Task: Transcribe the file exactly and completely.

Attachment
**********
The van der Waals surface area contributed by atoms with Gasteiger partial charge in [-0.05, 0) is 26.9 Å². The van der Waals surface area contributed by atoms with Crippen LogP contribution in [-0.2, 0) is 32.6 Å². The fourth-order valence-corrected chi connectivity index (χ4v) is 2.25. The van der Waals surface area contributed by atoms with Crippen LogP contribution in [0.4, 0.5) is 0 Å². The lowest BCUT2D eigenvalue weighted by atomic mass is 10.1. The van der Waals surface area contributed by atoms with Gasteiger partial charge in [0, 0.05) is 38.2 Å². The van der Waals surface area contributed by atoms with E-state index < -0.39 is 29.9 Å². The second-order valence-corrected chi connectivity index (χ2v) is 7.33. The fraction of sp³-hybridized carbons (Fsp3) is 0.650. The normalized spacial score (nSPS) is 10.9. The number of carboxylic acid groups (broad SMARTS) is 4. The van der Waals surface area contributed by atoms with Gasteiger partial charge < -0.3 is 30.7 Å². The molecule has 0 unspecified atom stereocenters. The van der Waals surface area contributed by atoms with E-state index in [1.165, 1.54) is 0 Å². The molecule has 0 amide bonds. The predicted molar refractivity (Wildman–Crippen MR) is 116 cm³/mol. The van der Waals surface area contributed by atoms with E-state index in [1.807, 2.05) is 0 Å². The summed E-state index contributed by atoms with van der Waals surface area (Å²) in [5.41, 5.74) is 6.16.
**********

The van der Waals surface area contributed by atoms with Gasteiger partial charge in [-0.05, 0) is 26.9 Å². The van der Waals surface area contributed by atoms with Crippen LogP contribution in [-0.2, 0) is 32.6 Å². The fourth-order valence-corrected chi connectivity index (χ4v) is 2.25. The van der Waals surface area contributed by atoms with Crippen LogP contribution in [0.4, 0.5) is 0 Å². The lowest BCUT2D eigenvalue weighted by atomic mass is 10.1. The van der Waals surface area contributed by atoms with Gasteiger partial charge in [0, 0.05) is 38.2 Å². The van der Waals surface area contributed by atoms with E-state index < -0.39 is 29.9 Å². The second-order valence-corrected chi connectivity index (χ2v) is 7.33. The fraction of sp³-hybridized carbons (Fsp3) is 0.650. The normalized spacial score (nSPS) is 10.9. The number of carboxylic acid groups (broad SMARTS) is 4. The van der Waals surface area contributed by atoms with Gasteiger partial charge < -0.3 is 30.7 Å². The molecule has 0 unspecified atom stereocenters. The van der Waals surface area contributed by atoms with E-state index in [1.165, 1.54) is 0 Å². The molecule has 0 amide bonds. The predicted molar refractivity (Wildman–Crippen MR) is 116 cm³/mol. The van der Waals surface area contributed by atoms with E-state index in [1.807, 2.05) is 0 Å². The summed E-state index contributed by atoms with van der Waals surface area (Å²) in [5.41, 5.74) is 6.16.